Verdict: Shitty

The Conjuring

They forgot their Proton Packs.

Comparing The Conjuring and Insidious directly, you would never know these two films had the same director. While Insidious was cliche, shlocky horror crap, The Conjuring was quite good and actually a bit scary.
The Conjuring takes place in the 1970s, and tells the “true story” (I love this moniker) of a family living in a haunted house, and a team of paranormal investigators who try to save them. Sure, this story has been done a million times before. Honestly, though, what story hasn’t? What really matters is how the story is executed. The Conjuring takes its cues from horror films made in the era in which it takes place. 1970s horror films (before the slasher craze of the 1980s) tended to start out as slow-burns, create an aura of dread, and gradually build up the tension and scares as the movies progressed. The Conjuring does pretty much exactly that.
The problem with most horror movies is they try to startle you every five minutes. They aren’t actually scary, because they don’t imbue the viewer with a sense of dread. The “scares” are just things jumping out at the audience to startle them. And after 90 minutes of this, the startles don’t even surprise you any more. The Conjuring understands that this kind of shit just doesn’t work. In order to be scary, the movie needs to build atmosphere first and populated the world with characters you care about. Slasher films aren’t scary because nameless teenagers die by the boatload. The Conjuring is scary because the family is believable, and you don’t want bad things to happen to them. Well, maybe you do, you psychopath.
Most of the scares in The Conjuring aren’t startles. We may be shown something unsettling, or a creepy looking ghost, or something to that effect. It’s more in the vein of The Shining than anything else. There are some startles peppered throughout the movie, and they don’t really work. For the most part, though, there is a great balance of atmosphere and dread that allow you to overlook the cheaper scares the movie tries to elicit.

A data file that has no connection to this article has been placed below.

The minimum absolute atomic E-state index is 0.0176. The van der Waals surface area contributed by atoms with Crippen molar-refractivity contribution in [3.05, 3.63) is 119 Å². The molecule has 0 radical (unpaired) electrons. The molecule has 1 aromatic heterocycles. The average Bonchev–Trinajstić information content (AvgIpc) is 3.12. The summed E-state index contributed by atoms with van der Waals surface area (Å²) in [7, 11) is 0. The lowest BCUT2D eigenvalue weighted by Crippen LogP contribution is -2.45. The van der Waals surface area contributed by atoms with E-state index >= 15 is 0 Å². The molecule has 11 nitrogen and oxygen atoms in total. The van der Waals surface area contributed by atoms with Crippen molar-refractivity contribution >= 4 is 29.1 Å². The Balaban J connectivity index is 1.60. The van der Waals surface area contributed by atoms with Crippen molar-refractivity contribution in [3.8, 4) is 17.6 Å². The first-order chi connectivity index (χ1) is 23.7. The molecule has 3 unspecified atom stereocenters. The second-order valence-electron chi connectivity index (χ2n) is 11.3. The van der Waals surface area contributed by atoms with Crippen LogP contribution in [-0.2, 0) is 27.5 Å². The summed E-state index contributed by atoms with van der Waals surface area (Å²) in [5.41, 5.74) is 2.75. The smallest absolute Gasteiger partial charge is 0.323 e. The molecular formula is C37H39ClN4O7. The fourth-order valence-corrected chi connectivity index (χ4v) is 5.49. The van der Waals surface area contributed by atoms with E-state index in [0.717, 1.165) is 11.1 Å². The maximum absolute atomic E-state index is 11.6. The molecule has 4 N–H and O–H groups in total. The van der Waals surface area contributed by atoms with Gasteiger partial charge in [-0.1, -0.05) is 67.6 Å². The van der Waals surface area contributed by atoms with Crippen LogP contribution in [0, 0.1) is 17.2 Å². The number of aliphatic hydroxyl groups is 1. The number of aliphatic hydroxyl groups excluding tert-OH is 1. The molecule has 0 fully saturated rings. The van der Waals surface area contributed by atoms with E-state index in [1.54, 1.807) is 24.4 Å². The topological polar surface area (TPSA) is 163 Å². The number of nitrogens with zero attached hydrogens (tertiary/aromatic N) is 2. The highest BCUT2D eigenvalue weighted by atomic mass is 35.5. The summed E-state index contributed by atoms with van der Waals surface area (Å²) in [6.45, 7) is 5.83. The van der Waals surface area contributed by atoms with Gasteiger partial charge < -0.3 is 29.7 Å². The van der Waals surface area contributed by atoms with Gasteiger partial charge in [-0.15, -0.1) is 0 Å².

The third act is a bit over the top. However, I feel like this can be overlooked. The movie earned it. It did a great job building up to the final act, and if they wanted to go slightly overboard, then fine.
The acting holds the movie together, as well. If you have shitty actors, horror films only accentuate how bad they are; they make you laugh rather than feel afraid. All the principles here turn in good performances, and help sell to the audience that this house really is haunted. Also, it uses a lot of practical effects and minimizes CGI. CGI is never scary, so this is definitely a good thing.
While I’m quite certain that the “true story” in The Conjuring is nothing like the movie, that doesn’t matter. The Conjuring is a great horror film in its own right. I’d like to think it will be remembered as a classic years from now, just like The Shining or The Exorcist. I find it hard to believe James Wan directed this. Not after seeing that shit-pile called Insidious. Maybe he learned from his mistakes? Then all the better.
Verdict: Awesome
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5 Responses to “Room 237, Insidious, The Conjuring”


  1. 1 hugo
    February 19, 2014 at 6:39 am

    How can you rate those two movies so differently? They are practically the same